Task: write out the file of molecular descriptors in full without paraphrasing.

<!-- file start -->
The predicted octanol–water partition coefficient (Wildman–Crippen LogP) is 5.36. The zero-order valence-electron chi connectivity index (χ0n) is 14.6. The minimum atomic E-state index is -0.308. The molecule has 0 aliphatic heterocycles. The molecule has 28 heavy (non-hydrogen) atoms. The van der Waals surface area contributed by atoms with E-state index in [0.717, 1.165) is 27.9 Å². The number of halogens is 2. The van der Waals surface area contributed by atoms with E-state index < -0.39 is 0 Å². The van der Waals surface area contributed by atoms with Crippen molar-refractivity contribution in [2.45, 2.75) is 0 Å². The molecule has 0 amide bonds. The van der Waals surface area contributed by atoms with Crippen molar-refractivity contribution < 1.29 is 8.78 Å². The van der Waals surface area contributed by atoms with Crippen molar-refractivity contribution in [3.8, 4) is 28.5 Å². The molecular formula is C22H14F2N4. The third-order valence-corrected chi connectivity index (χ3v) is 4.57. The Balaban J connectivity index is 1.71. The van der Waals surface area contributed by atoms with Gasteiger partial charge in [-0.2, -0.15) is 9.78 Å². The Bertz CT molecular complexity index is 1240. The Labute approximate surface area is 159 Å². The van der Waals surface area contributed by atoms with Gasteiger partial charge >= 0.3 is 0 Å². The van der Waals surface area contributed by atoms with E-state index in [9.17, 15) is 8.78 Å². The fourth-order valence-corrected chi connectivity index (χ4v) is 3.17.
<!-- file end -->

The predicted octanol–water partition coefficient (Wildman–Crippen LogP) is 5.36. The zero-order valence-electron chi connectivity index (χ0n) is 14.6. The minimum atomic E-state index is -0.308. The molecule has 0 aliphatic heterocycles. The molecule has 28 heavy (non-hydrogen) atoms. The van der Waals surface area contributed by atoms with E-state index in [0.717, 1.165) is 27.9 Å². The number of halogens is 2. The van der Waals surface area contributed by atoms with E-state index < -0.39 is 0 Å². The van der Waals surface area contributed by atoms with Crippen molar-refractivity contribution in [2.45, 2.75) is 0 Å². The molecule has 0 amide bonds. The van der Waals surface area contributed by atoms with Crippen molar-refractivity contribution < 1.29 is 8.78 Å². The van der Waals surface area contributed by atoms with Crippen molar-refractivity contribution in [3.8, 4) is 28.5 Å². The molecular formula is C22H14F2N4. The third-order valence-corrected chi connectivity index (χ3v) is 4.57. The Balaban J connectivity index is 1.71. The van der Waals surface area contributed by atoms with Gasteiger partial charge in [-0.2, -0.15) is 9.78 Å². The Bertz CT molecular complexity index is 1240. The Labute approximate surface area is 159 Å². The van der Waals surface area contributed by atoms with Gasteiger partial charge >= 0.3 is 0 Å². The van der Waals surface area contributed by atoms with E-state index in [9.17, 15) is 8.78 Å². The fourth-order valence-corrected chi connectivity index (χ4v) is 3.17.